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Discussion Starter · #1 ·
Hey all, first post here. I've been lurking for a while, this board is a wealth of information, but I've finally run into a problem I can't seem to find the answer to.

Little bit of background, it's a '82 Irwin 34, so she's got some years on her, and the wiring is a mess from the PO (I just picked her up two months ago). I've noticed my reverse polarity light will flicker sometimes, be steady sometimes, and off sometimes.

In the past two weeks I've had electrical issues, first, all my power cut off one day, turns out a wire I had run for my new battery charger melted through the main ground and killed my whole breaker. A few days ago my A/C, which I installed when I got the boat, went out. Looking at it today, the same thing happened, at one of my connections the wires got hot and burned through the cap I had connecting them.

Is this due to the reverse polarity? Or something else?

Thanks in advance
 

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Reverse polarity doesn't burn wires. What is a "cap I had connecting them"? If you mean a wire nut then that's a problem. Wire nuts on boats are a fire waiting to happen. No disrespect but it sounds like you need to pay an electrician to look over your system.
 

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Reverse polarity doesn't burn wires. What is a "cap I had connecting them"? If you mean a wire nut then that's a problem. Wire nuts on boats are a fire waiting to happen. No disrespect but it sounds like you need to pay an electrician to look over your system.
This should be done ASAP. You are very lucky you still have a boat. It could very easily have been a fire. Until you do disconnect from shore power..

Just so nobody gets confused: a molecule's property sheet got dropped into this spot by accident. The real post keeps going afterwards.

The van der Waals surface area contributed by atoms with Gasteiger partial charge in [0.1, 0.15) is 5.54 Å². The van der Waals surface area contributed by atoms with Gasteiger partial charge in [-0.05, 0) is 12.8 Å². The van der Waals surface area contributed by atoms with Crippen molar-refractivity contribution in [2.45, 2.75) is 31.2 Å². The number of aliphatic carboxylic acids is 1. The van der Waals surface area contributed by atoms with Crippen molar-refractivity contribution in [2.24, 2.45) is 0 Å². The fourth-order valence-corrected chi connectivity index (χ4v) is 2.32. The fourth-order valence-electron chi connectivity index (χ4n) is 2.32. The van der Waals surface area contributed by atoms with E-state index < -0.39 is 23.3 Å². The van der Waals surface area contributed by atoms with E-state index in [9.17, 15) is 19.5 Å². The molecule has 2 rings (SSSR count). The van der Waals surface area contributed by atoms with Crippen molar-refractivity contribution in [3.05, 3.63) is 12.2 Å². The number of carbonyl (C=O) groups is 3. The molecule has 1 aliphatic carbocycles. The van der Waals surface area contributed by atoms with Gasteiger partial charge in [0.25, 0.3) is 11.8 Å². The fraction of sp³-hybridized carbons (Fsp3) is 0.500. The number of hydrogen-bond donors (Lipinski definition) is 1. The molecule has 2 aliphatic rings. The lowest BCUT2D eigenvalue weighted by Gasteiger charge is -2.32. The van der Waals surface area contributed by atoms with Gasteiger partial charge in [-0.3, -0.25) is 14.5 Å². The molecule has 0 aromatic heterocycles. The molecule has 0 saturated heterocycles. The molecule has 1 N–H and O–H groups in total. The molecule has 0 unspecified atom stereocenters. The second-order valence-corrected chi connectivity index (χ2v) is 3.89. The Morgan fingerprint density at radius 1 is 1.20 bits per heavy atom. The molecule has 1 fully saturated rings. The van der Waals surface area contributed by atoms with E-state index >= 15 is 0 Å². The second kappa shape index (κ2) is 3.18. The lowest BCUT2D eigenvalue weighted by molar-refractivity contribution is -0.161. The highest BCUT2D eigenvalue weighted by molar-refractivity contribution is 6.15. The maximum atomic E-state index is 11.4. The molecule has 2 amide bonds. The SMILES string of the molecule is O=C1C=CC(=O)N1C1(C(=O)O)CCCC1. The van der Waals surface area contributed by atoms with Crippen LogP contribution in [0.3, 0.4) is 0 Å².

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Discussion Starter · #4 ·
Yes, I meant a wire nut. How is using one in my boat any different than using one in my house? Don't get me wrong, I'll go and crimp all of those together, just wondering what the difference is. So that takes care of that problem, but what of the charger? That was hardwired to the breaker panel, no additional connections there
 

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Yes, I meant a wire nut. How is using one in my boat any different than using one in my house? Don't get me wrong, I'll go and crimp all of those together, just wondering what the difference is. So that takes care of that problem, but what of the charger? That was hardwired to the breaker panel, no additional connections there
Please do yourself a favor and bring in someone who understands boat electrical systems. Two melted wires spells a gross misunderstanding of correct and safe wiring on boats.
 

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Agreed..your playing with some very serious issues..not only to you as well as your boat but its effect to other vessels and people around you. Please get a competent marine electrician to look at your vessel..ASAP
 

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Discussion Starter · #8 ·
Re: Electrical problem, possibly reverse polarity issues

So it sounds like I need to disconnect my a/c and my charger until I can just rewire the boat, I was thinking a short as well, which would be nearly impossible to track down as it stands. Oh well, guess that's getting done sooner than I had planned
 

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Wire nuts are unacceptable on boats because the environment is corrosive humidity and spray. Copper corrodes in this environment. All connections must be gas tight and wire nuts don't do that. Proper crimps are gas tight.

Finding a short is easy. The breaker will trip. You don't have a short. Most likely you have a corroded connection producing heat. An electrician will know how to find the cause.

The wiring on many boats is very bad because owners try to DIY thinking it is not worth learning or paying someone to do it correctly. As a result electrical fires on boats are high on the list of causes for loss.
 
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